I hope this makes things more clear!
I got lost at the third from the last photo. It appears the bias strip is covering the hem edge horizontally as it crosses the vertical center back seam yet in the final photo, the two edges of the pleat trimmed with bias strips are vertical. Will the two bias trimmed seams (final photo) be joined verticaloly or left open as in the last photo? It seams leaving these vertical openings on either side of both pleats create a loose "flap" from pleat to pleat across the back panel of the skirt. Wouldn't that technically be a kick pleat?
Susan, I am sorry to say that I could not understand your instructions for this technique.
I am very surprised as I have some of your books, I also took one of your on line class and really enjoyed it. I find that 95% of the time I capture what you write but you lost me on this one after the second instruction "The seamline just above the hem has been opened up, and the hem allowance has been turned up into place."
Could it be as some of the other posts suggested that something was left out of this instruction?
I love your teaching and your books. Also, your delight in taking the time to do hand work (hand basting - and all that seems tedious) very contagious - THANK YOU, Sandra Taylor
Or you could just do what manufacturers do (check the kick pleat of your winter coat): on the inside, after hemming, start at the hem fold and (backstitch 1st) stitch 1/4" in from the fold of the pleat, angling up to the pleat edge just above the finished hem. It's easy, fast, and keeps the pleat always in place.
Denise, I got the impression that this is not a kick pleat, but a skirt with pleats on either side of the center back.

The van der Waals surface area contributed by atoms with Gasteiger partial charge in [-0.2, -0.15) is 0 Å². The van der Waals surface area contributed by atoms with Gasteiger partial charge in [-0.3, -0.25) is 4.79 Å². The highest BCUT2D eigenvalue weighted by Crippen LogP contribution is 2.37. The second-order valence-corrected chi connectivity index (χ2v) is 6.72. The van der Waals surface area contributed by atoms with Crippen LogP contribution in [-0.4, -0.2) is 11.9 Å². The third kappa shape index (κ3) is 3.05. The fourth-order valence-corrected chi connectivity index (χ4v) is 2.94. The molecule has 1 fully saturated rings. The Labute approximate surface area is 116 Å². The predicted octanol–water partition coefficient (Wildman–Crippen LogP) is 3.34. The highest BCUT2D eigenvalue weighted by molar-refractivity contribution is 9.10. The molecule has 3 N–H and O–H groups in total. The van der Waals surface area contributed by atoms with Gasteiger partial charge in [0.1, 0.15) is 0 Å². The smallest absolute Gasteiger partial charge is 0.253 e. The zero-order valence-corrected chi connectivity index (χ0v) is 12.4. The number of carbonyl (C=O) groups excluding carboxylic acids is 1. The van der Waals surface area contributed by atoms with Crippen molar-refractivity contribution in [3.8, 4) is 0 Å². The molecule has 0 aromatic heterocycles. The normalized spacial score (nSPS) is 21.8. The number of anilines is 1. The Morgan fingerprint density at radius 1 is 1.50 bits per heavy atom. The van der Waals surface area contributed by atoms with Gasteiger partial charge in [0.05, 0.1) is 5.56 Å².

I'm not exactly following how this helps, apart from using organza to hem to reduce the bulk at the hemline. I'll have to read it again when my brain is fresher (and there are fewer people around so I can read it out loud to myself without feeling foolish).
It IS a kick pleat. They just opened up the furthest back hem of the pleat and reinforced it with strips of silk organza. Which they turned into a sort of halfish hongkong seam. It's difficult to see in the picture. I had to read it three times to get it as well. It's easy to mix up when the writer indicates the horizontal hem and the vertical hem. I yet have to make it this way, to see if it actually makes a difference to me, but it sure looks promising. Susan is certainly very, very, very skilled at what she does. I'm sure she posts for a reason.
Personally I do prefer organza reinforcement instead of fusible. I have yet to come across a fusible interfacing that stands up to my impatience!
Keep up the blogs Susan!!! I am really learning a lot from you down here in Sri Lanka!
I need to add length to a dress,and was wondering how to make boxed or inverted pleats. I've seen them on dresses at stores but not sure How to go about them.